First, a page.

Ben and I wrote this article for Commonweal magazine, entitled "Two Parties, One Policy: Washington's New Consensus on Terrorism." It begins:
Latest in Campaign 2012
In Ben's non-Lawfare life, he runs the Brookings Institution's Campaign 2012 project, an event and paper series focusing on major issues the next president will face. Most of these papers are not relevant to this blog. But some of the security-related ones certainly are.
My Brookings colleague Daniel Byman and I have a paper out on the Brookings web site on terrorism as an issue in the 2012 presidential campaign. The paper is high-altitude and not chiefly about law. It is is part of a larger Brookings project, which I direct, on the critical issues the next president will face. The introduction opens as follows:
President Obama, at his press conference yesterday, in response to republican candidates’ hawkish calls for a more aggressive posture toward Iran:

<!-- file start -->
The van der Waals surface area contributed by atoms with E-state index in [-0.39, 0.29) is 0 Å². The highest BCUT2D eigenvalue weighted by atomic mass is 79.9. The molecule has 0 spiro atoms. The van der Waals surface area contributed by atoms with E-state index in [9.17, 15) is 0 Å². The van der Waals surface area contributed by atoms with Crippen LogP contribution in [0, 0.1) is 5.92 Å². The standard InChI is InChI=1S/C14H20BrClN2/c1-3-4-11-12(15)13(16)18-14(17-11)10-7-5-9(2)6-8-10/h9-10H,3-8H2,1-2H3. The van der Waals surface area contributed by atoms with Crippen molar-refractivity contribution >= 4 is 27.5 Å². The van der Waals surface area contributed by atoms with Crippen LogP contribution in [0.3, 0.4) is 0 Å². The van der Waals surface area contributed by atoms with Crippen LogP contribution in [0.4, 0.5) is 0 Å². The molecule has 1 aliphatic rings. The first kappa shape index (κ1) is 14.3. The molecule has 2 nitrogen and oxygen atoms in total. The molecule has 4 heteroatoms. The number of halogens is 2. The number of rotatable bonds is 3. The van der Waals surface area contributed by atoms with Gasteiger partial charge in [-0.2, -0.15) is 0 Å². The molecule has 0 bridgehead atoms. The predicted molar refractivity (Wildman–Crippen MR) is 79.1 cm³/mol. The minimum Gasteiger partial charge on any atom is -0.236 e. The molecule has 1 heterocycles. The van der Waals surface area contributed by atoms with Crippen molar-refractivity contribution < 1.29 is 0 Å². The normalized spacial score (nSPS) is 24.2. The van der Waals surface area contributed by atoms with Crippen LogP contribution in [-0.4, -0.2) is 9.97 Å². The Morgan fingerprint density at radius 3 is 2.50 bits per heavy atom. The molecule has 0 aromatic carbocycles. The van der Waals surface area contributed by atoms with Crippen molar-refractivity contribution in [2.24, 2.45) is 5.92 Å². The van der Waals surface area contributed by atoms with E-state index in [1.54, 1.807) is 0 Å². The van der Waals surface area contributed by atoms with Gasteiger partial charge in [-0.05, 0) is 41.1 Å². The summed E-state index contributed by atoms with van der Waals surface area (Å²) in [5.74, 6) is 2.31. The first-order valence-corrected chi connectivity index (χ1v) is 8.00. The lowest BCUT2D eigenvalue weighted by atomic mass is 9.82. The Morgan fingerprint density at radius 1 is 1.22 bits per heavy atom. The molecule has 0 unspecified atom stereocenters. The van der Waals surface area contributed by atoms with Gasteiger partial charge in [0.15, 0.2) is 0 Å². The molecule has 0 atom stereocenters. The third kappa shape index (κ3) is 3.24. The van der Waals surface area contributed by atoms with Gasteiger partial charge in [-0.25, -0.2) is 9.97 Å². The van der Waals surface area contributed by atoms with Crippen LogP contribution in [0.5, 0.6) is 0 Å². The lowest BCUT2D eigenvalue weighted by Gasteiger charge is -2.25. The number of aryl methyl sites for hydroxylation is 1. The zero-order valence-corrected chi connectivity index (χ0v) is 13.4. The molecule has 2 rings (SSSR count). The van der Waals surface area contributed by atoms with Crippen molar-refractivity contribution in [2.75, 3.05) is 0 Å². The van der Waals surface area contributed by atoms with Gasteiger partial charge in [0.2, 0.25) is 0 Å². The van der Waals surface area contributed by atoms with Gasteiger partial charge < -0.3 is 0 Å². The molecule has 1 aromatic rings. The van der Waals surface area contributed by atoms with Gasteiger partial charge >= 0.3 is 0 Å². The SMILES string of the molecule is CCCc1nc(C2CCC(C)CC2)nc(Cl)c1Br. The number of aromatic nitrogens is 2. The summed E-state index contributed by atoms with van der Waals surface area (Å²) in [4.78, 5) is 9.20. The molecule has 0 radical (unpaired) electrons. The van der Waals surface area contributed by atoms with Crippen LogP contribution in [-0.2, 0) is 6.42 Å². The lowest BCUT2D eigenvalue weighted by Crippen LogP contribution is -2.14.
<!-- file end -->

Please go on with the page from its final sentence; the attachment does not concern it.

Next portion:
Last week Charlie Savage had an interesting follow-up to his well-known 2007 questions to the presidential candidates about their views on executive power. The most important line in Savage’s story is that Barack Obama’s “record in office shows how circumstances and the assumption of power ca
The Republican presidential candidates debated national security and foreign policy issues last night in Washington. Ritika teed up the debate here with links to the Post’s preview of issues to watch and a synopsis of the candidates’ positions from CNN’s Security Clearance blog.
The eight Republican candidates for president will gather tonight for their trillionth twelfth debate at 8 PM tonight, in an event that will focus on national security and foreign policy.
Today the Romney campaign issued a White Paper on Foreign Policy and National Defense. I have only had time to skim it, but this passage stood out as of particular interest to Lawfare readers:
I often disagree with Washington Post columnist Marc Thiessen, but this column strikes me as right on. Thiessen bewails the lack of serious debate in the Republican primaries on national security issues, and he suggests a series of questions the candidates should address. While the specific questions he proposes reveal his own views, and his own critique of current policy, he has a real point. It is not acceptable, given the level of U.S.